Groups opposed to coal plant permit

by Bei Hu

A draft permit that would allow the University to proceed with its steam plant renovation plan drew opposition during its 30-day public notice period.
Seven responses were received from groups and individuals during the public notice period, which began June 15, said Dave Beil, a staff engineer at the Minnesota Pollution Control Agency.
Six of the comments were rushed in on the afternoon of July 15, shortly before the public notice period ended. All of the comments were against renovation of coal-fueled steam plants on the river and proposed constructing a natural gas-fired plant; some recommended building a gas plant at an off-river location.
“There are very few comments on the permit itself,” Beil said. “What they really boil down to is they don’t want the permit issued.”
Although the permit would regulate the University’s three steam plants, the two plants on the Minneapolis campus are at the center of the debate.
The coal-fired riverfront plants heat and cool the Minneapolis campus. The southeast steam plant, located by the Stone Arch Bridge, is more than 90 years old and needs major renovations. But there has been controversy in recent years as to whether there should be a renovation at all.
Opponents of the renovation, including some lawmakers and environmentalists, think it would jeopardize environmental quality along the river. They have urged the University to build a new natural gas-burning steam plant at an off-river site. Some opponents have called for the complete closure of the riverfront plants to make room for public recreation.
The pollution control agency drafted the air emission permit and a nine-member citizens’ board, which is part of the agency, will discuss the issue at a meeting in August. The citizens’ board will review public comments at the meeting and may make changes to the permit. A vote on whether to issue the permit will follow the discussions.
Pending the board’s approval, the current permit would require the University to shut down its main steam plant next to the East Bank campus. However, the permit would allow the University to go ahead with the renovation of its southeast steam plant.
The University would retain the current on-river sites, although the southeast steam plant would have to burn more natural gas. The permit proposes the installation of three new boilers in the plant; two of them would burn natural gas and sulfur fuel oil, and a third would use coal and wood waste. The plant’s two original coal-powered boilers would serve as backup equipment.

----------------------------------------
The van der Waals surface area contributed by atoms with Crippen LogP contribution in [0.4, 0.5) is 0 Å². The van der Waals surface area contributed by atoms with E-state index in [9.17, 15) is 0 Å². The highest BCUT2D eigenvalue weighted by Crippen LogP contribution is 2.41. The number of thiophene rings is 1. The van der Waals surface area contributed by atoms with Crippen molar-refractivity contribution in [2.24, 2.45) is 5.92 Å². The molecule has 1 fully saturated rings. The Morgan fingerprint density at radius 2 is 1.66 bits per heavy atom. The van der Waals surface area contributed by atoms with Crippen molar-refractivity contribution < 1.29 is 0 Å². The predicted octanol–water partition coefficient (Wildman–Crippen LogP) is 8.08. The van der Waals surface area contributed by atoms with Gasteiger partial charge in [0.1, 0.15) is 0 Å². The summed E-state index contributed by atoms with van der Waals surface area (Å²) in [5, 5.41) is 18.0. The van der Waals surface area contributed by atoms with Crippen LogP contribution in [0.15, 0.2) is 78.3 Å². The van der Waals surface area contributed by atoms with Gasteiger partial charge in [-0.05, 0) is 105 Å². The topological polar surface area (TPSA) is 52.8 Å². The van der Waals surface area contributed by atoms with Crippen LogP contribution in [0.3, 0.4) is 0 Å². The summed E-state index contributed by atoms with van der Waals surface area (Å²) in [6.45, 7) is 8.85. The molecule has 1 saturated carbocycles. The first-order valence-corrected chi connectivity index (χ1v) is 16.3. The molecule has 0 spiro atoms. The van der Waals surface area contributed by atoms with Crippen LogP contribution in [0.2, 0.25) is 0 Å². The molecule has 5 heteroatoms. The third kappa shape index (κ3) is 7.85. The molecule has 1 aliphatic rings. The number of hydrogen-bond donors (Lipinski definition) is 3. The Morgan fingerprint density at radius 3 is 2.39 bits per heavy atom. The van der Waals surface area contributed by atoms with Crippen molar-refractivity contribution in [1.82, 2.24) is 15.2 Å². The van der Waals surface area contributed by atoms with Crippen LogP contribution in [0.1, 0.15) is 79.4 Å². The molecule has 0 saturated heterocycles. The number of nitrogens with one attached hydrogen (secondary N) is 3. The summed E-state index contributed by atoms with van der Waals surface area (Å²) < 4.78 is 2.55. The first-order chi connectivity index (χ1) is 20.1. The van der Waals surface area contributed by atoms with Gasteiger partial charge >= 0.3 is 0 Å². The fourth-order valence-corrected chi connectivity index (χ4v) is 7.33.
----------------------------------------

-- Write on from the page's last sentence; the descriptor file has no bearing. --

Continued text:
University officials have said repeatedly that they are still weighing the option of constructing a new off-river plant. But they insist that some institution take over the preservation of the southeast steam plant, which is on the National Register of Historic Places. They also demand that the new site be suitable for immediate construction.
Roger Paschke, University associate vice president for Finance and Operations, said in June: “The University is at a critical point now where we really cannot continue to delay construction of some heating facilities, whether it’s renovation of existing facilities or construction of new facilities.”
University officials also insist that a source be found for the extra funds that they believe will be needed to build a new steam plant.
Several collaborative attempts by the University and other organizations to find a new plant site have failed. University officials would agree to build a new off-river plant only if a satisfactory site and necessary funding were located before the agency issues a permit for the renovation of the southeast steam plant.
The public notice period, which is required for permits that authorize pollution above a certain level, brought forward several perspectives.
In a letter to the agency, Peter Bachman, executive director of the Minnesota Center for Environmental Advocacy, asked the agency to deny the permit for the renovation plan. He said the University had breached its own promise by entering into a contract to refurbish the steam plant prior to conducting an environmental review.
Rep. Phyllis Kahn (DFL-Minneapolis) and Minneapolis City Council member Joan Campbell, two longtime opponents of the renovation, also wrote against issuing the permit.
Campbell has even threatened to challenge the University to a legal duel. She supports a zoning code amendment that would bar the University from renovating the steam plants on the river.
A Minneapolis City Council vote on the amendment is tentatively scheduled for July 26.